America’s Cup: Does Speed Matter?

Published on October 12th, 2017

by John Arndt, Latitude 38
In a recent statement regarding the 36th America’s Cup protocol, Artemis Racing said the following: “The most important consideration for our team is the need for a cutting-edge boat design, one that results in speeds that are as fast or faster than in the last America’s Cup held in Bermuda.”

To us, this seems to say that if it’s monohulls, the Swedish-based team isn’t racing.

At the Annapolis Sailboat Show last weekend, we heard Ken Read say that for the America’s Cup to keep young sailors like Peter Burling interested — and to inspire the next generation of yachtsmen — the sport needs very high-speed boats.

But is raw speed really the answer? We guess Larry Ellison could spend $30 million developing a high-speed foiling cat that Jimmy Spithill would be interested in sailing, but we also guess if they sailed the America’s Cup in Snipes and paid Jimmy Spithill $10 million, he’d still be interested, and would save Larry $20 mil (not including the cost of the Snipe).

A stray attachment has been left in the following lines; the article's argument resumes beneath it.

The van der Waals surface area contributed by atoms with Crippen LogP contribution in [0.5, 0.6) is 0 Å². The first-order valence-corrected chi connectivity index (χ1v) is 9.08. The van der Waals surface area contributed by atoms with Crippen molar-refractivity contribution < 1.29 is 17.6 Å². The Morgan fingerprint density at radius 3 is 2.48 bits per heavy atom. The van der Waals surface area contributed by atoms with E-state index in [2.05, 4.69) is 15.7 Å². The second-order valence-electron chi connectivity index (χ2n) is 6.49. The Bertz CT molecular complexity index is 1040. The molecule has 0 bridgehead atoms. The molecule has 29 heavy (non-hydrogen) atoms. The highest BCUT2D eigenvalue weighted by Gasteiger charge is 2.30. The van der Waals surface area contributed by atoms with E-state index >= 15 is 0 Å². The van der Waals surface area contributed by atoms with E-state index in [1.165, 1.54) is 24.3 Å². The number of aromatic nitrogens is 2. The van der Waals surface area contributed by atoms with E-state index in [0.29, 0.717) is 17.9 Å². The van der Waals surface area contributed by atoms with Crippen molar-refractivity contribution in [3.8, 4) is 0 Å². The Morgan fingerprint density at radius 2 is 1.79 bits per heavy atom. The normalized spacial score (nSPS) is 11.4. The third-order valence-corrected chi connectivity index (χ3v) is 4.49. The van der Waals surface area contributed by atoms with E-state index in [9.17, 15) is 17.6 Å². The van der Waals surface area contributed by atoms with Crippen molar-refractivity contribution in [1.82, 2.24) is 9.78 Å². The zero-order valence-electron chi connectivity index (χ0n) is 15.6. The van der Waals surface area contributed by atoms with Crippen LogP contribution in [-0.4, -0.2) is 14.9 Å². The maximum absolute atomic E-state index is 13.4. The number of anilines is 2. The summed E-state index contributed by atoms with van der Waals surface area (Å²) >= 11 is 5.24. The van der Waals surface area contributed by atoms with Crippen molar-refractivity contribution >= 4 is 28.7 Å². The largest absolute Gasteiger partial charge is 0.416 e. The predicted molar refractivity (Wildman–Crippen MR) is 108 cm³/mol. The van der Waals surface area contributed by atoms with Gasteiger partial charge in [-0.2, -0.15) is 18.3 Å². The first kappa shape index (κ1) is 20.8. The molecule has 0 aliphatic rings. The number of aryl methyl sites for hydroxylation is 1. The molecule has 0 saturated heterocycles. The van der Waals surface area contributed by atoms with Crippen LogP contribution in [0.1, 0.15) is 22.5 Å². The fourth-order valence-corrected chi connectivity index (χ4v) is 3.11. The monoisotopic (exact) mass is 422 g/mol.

While the foiling cats were incredibly fast (and at times admittedly cool to watch), the response from our readership has clearly been overwhelmingly in favor of going back to monohulls. So maybe there’s more to it than raw speed.

The Blue Angels just visited the San Francisco Bay and thrilled spectators with their supersonic acrobatics. The speed certainly gets the juices going, but what really makes the spectacle so dramatic is the closeness of the jets. Imagine just two F/A-18 Hornets going 500 knots 20 seconds apart. Sounds boring, right?

We think Grant Dalton is on the right track. High-tech, high-speed and high-performance monohulls will no doubt be plenty fast, but what we’re looking forward to is more of a human element involved in tight maneuvers, lead changes, and close finishes.

In Seahorse Magazine former AC skipper Rod Davis also posed some of these existential quandaries:

“Before we talk about the boats, we should be having the same conversation that Emirates Team New Zealand and Luna Rossa have been having. Namely, what is the America’s Cup supposed to be? Are we aiming for a massive show with a worldwide audience or is it a ‘friendly yachting competition among nations’? Do you want the sailors to be part of sailing the boat in a normal sense of the word, or do you want the fastest thing we can do?”

As always, we vote for sailing.

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